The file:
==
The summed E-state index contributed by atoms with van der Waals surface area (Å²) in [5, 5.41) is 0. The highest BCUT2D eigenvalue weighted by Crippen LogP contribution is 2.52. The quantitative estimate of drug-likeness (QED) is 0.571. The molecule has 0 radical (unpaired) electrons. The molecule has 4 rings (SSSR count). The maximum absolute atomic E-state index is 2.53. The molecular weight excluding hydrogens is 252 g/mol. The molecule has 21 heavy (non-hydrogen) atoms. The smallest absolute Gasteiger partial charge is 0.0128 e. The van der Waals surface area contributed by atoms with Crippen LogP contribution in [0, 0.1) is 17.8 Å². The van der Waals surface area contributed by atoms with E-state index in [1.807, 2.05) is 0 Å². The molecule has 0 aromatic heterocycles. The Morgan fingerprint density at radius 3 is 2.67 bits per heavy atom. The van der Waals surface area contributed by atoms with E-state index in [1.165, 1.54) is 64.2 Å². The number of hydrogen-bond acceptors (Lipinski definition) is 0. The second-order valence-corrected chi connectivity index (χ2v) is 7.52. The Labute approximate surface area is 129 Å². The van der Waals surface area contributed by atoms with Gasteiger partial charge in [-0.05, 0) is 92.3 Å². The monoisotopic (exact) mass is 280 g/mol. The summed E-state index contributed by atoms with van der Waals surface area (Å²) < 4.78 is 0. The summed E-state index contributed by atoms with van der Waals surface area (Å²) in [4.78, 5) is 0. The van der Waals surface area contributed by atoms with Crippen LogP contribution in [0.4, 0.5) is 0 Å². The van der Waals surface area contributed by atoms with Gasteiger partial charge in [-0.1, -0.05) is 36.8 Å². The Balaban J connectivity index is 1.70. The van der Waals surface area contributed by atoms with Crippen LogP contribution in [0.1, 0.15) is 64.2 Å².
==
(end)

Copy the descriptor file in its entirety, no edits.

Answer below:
The summed E-state index contributed by atoms with van der Waals surface area (Å²) in [5, 5.41) is 0. The highest BCUT2D eigenvalue weighted by Crippen LogP contribution is 2.52. The quantitative estimate of drug-likeness (QED) is 0.571. The molecule has 0 radical (unpaired) electrons. The molecule has 4 rings (SSSR count). The maximum absolute atomic E-state index is 2.53. The molecular weight excluding hydrogens is 252 g/mol. The molecule has 21 heavy (non-hydrogen) atoms. The smallest absolute Gasteiger partial charge is 0.0128 e. The van der Waals surface area contributed by atoms with Crippen LogP contribution in [0, 0.1) is 17.8 Å². The van der Waals surface area contributed by atoms with E-state index in [1.807, 2.05) is 0 Å². The molecule has 0 aromatic heterocycles. The Morgan fingerprint density at radius 3 is 2.67 bits per heavy atom. The van der Waals surface area contributed by atoms with E-state index in [1.165, 1.54) is 64.2 Å². The number of hydrogen-bond acceptors (Lipinski definition) is 0. The second-order valence-corrected chi connectivity index (χ2v) is 7.52. The Labute approximate surface area is 129 Å². The van der Waals surface area contributed by atoms with Gasteiger partial charge in [-0.05, 0) is 92.3 Å². The monoisotopic (exact) mass is 280 g/mol. The summed E-state index contributed by atoms with van der Waals surface area (Å²) < 4.78 is 0. The summed E-state index contributed by atoms with van der Waals surface area (Å²) in [4.78, 5) is 0. The van der Waals surface area contributed by atoms with Crippen LogP contribution in [0.4, 0.5) is 0 Å². The van der Waals surface area contributed by atoms with Gasteiger partial charge in [-0.1, -0.05) is 36.8 Å². The Balaban J connectivity index is 1.70. The van der Waals surface area contributed by atoms with Crippen LogP contribution in [0.1, 0.15) is 64.2 Å².